Ratastic News Week “A Plague On Both Your Houses” Edition
Shakespeare makes an appearance this week in his quote from Romeo and Julietthat happens to apply perhaps more literally than even Shakespeare intended when two tourists in Mongolia contracted a direct descendant of the bubonic plague that devastated the population of Europe in the 14thcentury and illustrates again why nobody should eat rodents. A cougar who died as a result of rat poison demonstrates the ongoing issue of collateral damage from the usual suspect–rat poison, and in Texas, we find a city building infested with rats!
Last week’s quiz question! How many rats are on a chicken farm?
Answer: One rat for every five chickens! (20,000 chickens on a farm equals a significant problem)
This week’s quiz question: Summer is coming! We buy fans and air conditioners. How do rats stay cool?
A Marmot Dinner On the Border of Russia and Mongolia Unleashes Bubonic Plague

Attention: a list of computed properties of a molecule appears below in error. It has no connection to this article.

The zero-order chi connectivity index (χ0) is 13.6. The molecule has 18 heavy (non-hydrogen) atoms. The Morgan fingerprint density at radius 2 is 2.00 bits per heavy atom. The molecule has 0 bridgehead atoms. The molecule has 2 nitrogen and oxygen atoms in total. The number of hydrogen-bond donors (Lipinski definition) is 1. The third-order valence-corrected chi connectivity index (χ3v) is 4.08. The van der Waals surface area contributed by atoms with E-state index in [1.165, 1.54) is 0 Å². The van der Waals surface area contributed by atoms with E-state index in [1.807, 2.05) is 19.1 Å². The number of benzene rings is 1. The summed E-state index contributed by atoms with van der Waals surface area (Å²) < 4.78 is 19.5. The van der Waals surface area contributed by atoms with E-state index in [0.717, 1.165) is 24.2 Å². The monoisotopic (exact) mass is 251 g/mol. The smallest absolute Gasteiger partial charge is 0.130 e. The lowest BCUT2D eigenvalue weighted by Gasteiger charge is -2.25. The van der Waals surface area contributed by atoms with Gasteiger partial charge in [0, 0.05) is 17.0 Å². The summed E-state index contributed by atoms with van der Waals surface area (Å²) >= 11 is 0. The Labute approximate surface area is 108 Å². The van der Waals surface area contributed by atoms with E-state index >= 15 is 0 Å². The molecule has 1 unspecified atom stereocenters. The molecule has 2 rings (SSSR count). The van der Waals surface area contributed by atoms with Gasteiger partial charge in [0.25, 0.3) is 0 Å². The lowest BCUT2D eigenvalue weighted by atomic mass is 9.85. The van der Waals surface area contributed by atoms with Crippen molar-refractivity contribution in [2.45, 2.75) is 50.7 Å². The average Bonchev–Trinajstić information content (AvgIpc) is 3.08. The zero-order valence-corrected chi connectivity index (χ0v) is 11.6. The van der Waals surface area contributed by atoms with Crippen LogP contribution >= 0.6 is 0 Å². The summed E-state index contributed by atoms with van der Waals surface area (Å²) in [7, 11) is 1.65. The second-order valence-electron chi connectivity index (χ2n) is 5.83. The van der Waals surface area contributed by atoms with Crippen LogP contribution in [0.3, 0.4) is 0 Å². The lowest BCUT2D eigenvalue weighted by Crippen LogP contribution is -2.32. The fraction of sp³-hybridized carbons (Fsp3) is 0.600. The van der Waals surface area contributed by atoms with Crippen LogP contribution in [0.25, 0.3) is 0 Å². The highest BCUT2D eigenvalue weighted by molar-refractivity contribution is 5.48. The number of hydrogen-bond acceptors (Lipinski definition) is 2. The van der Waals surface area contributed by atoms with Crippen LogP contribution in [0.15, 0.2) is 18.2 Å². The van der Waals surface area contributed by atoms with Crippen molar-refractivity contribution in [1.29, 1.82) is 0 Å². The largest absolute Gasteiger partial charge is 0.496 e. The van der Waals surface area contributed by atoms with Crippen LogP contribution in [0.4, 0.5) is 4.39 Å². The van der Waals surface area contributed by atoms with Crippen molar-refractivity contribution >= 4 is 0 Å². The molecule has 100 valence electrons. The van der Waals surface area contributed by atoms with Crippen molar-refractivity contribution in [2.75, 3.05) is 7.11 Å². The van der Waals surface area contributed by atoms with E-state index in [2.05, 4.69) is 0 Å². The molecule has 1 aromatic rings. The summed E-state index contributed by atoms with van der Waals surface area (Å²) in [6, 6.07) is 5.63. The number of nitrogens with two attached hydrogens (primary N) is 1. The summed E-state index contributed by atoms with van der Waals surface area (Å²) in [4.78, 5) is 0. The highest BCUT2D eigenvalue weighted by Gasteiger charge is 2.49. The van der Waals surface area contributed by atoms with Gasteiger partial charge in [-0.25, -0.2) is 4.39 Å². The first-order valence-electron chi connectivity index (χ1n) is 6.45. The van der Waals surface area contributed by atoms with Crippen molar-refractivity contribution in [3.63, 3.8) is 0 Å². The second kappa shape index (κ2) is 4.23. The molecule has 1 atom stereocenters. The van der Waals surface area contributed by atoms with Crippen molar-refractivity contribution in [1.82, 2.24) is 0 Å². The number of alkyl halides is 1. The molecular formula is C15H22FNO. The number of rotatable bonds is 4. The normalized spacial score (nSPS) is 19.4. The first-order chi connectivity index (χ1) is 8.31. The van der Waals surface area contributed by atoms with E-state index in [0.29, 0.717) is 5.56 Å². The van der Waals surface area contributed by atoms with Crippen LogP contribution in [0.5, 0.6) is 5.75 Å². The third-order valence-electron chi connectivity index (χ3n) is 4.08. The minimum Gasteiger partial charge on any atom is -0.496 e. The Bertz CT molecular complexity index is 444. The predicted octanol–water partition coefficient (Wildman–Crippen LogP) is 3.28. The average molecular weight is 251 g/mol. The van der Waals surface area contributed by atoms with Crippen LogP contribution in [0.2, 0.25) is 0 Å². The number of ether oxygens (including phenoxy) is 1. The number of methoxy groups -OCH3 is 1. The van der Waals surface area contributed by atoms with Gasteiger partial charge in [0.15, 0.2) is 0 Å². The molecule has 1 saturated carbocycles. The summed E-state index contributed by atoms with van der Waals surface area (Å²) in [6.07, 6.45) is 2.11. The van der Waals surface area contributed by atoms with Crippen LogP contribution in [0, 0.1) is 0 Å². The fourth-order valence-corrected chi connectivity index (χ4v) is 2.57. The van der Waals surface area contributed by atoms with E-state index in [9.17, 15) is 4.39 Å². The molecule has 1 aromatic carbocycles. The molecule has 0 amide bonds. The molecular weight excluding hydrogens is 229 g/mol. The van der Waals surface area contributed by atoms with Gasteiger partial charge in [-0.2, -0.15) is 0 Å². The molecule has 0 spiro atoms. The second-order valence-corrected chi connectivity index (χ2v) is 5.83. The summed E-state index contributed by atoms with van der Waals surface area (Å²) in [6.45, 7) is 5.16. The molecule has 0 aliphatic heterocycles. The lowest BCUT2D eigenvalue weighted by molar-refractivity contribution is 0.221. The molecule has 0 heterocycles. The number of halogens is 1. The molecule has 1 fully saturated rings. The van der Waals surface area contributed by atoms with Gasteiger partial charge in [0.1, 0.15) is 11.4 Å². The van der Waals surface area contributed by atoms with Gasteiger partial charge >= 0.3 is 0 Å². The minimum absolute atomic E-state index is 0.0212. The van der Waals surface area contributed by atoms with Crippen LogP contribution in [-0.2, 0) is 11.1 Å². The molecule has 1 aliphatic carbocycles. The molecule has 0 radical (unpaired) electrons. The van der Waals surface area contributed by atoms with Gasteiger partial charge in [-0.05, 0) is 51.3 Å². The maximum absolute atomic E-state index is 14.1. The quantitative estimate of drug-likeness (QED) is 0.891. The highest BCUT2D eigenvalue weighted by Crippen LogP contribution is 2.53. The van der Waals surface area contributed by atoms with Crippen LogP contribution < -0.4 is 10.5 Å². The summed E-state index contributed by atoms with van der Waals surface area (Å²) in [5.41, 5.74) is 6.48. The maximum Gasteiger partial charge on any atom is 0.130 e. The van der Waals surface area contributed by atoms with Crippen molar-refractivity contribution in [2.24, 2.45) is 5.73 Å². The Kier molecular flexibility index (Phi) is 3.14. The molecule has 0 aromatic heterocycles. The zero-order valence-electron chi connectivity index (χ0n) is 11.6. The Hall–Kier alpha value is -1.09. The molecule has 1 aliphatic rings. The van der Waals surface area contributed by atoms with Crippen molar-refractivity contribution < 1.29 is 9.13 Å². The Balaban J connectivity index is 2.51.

It’s okay if you don’t know what a marmot is. It seems that this particular story will propel marmots into unintentional fame. Marmot are rodents, a giant squirrel basically, and historians have suggested that marmots, rather than rats, were the primary carriers of bubonic plague during several historical outbreaks. This story, which is taking place on the border between Mongolia and Russia, seems to be providing some basis for this thought, when two tourists, a man and his pregnant wife, killed and ate a marmot then promptly contracted the bubonic plague from ingesting the meat. They died, leaving four children orphans. The New York Daily News and The Siberian Times state that the town of Uglii in Mongolia, which is on the border with Russia is under quarantine because of the deaths. The Siberian Times goes on: “Dramatic pictures have shown at least one aircraft being met by anti-contamination emergency workers in a bid to prevent spread of the disease. The local town of Ulgii (or Ölgii) on the border with Russia was shut for quarantine by Mongolian health authorities and army. Several dozen tourists from all over the world had to alter their holiday plans, and are now waiting to hear when they might be allowed to leave the town.” The New York Daily News explains how the strain the couple died from is particularly bad: “Officials with the emergency management department in Bayan-Ulgii province confirmed to the Siberian Times that preliminary testing revealed the couple died Wednesday from a direct descendant of the same highly contagious disease that claimed the lives of 50 million people during the 14th century. The couple, who leave behind four children, seemingly contracted the plague after the 38-year-old male victim hunted and ate marmot found in the area, “despite the fact that eating marmots is banned,” according Mongolia’s animal disease center head Dr. N. Tsogbadrakh.”